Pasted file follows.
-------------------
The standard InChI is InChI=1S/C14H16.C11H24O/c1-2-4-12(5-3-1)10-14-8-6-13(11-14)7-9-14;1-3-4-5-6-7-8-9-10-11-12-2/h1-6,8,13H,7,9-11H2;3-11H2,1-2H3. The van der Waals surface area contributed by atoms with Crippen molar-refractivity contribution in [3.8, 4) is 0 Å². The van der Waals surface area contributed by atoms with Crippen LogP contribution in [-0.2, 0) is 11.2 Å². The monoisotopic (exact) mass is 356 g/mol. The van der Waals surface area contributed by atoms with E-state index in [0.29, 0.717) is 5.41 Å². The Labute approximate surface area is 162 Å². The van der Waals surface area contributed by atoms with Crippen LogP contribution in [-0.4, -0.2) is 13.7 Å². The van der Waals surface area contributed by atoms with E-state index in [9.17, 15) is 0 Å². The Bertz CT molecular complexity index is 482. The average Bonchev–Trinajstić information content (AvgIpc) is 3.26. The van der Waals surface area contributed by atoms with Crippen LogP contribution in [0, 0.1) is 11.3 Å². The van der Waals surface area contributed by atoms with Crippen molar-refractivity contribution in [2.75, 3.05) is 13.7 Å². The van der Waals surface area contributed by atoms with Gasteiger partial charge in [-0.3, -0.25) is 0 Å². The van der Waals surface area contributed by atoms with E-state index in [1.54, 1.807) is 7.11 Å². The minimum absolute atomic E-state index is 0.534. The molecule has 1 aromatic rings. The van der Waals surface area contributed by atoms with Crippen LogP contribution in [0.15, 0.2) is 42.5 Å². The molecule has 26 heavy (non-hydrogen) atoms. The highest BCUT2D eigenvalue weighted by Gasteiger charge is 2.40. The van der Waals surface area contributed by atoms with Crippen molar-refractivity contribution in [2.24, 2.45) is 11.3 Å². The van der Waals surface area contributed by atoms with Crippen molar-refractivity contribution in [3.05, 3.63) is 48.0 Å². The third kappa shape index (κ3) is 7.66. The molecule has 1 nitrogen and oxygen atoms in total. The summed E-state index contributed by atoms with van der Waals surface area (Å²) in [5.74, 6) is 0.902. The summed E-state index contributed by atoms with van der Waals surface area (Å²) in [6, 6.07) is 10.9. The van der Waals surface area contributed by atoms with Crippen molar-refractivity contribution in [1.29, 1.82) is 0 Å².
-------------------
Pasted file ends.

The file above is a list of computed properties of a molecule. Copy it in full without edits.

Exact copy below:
The standard InChI is InChI=1S/C14H16.C11H24O/c1-2-4-12(5-3-1)10-14-8-6-13(11-14)7-9-14;1-3-4-5-6-7-8-9-10-11-12-2/h1-6,8,13H,7,9-11H2;3-11H2,1-2H3. The van der Waals surface area contributed by atoms with Crippen molar-refractivity contribution in [3.8, 4) is 0 Å². The van der Waals surface area contributed by atoms with Crippen LogP contribution in [-0.2, 0) is 11.2 Å². The monoisotopic (exact) mass is 356 g/mol. The van der Waals surface area contributed by atoms with E-state index in [0.29, 0.717) is 5.41 Å². The Labute approximate surface area is 162 Å². The van der Waals surface area contributed by atoms with Crippen LogP contribution in [-0.4, -0.2) is 13.7 Å². The van der Waals surface area contributed by atoms with E-state index in [9.17, 15) is 0 Å². The Bertz CT molecular complexity index is 482. The average Bonchev–Trinajstić information content (AvgIpc) is 3.26. The van der Waals surface area contributed by atoms with Crippen LogP contribution in [0, 0.1) is 11.3 Å². The van der Waals surface area contributed by atoms with Crippen molar-refractivity contribution in [2.75, 3.05) is 13.7 Å². The van der Waals surface area contributed by atoms with Gasteiger partial charge in [-0.3, -0.25) is 0 Å². The van der Waals surface area contributed by atoms with E-state index in [1.54, 1.807) is 7.11 Å². The minimum absolute atomic E-state index is 0.534. The molecule has 1 aromatic rings. The van der Waals surface area contributed by atoms with Crippen LogP contribution in [0.15, 0.2) is 42.5 Å². The molecule has 26 heavy (non-hydrogen) atoms. The highest BCUT2D eigenvalue weighted by Gasteiger charge is 2.40. The van der Waals surface area contributed by atoms with Crippen molar-refractivity contribution in [2.24, 2.45) is 11.3 Å². The van der Waals surface area contributed by atoms with Crippen molar-refractivity contribution in [3.05, 3.63) is 48.0 Å². The third kappa shape index (κ3) is 7.66. The molecule has 1 nitrogen and oxygen atoms in total. The summed E-state index contributed by atoms with van der Waals surface area (Å²) in [5.74, 6) is 0.902. The summed E-state index contributed by atoms with van der Waals surface area (Å²) in [6, 6.07) is 10.9. The van der Waals surface area contributed by atoms with Crippen molar-refractivity contribution in [1.29, 1.82) is 0 Å².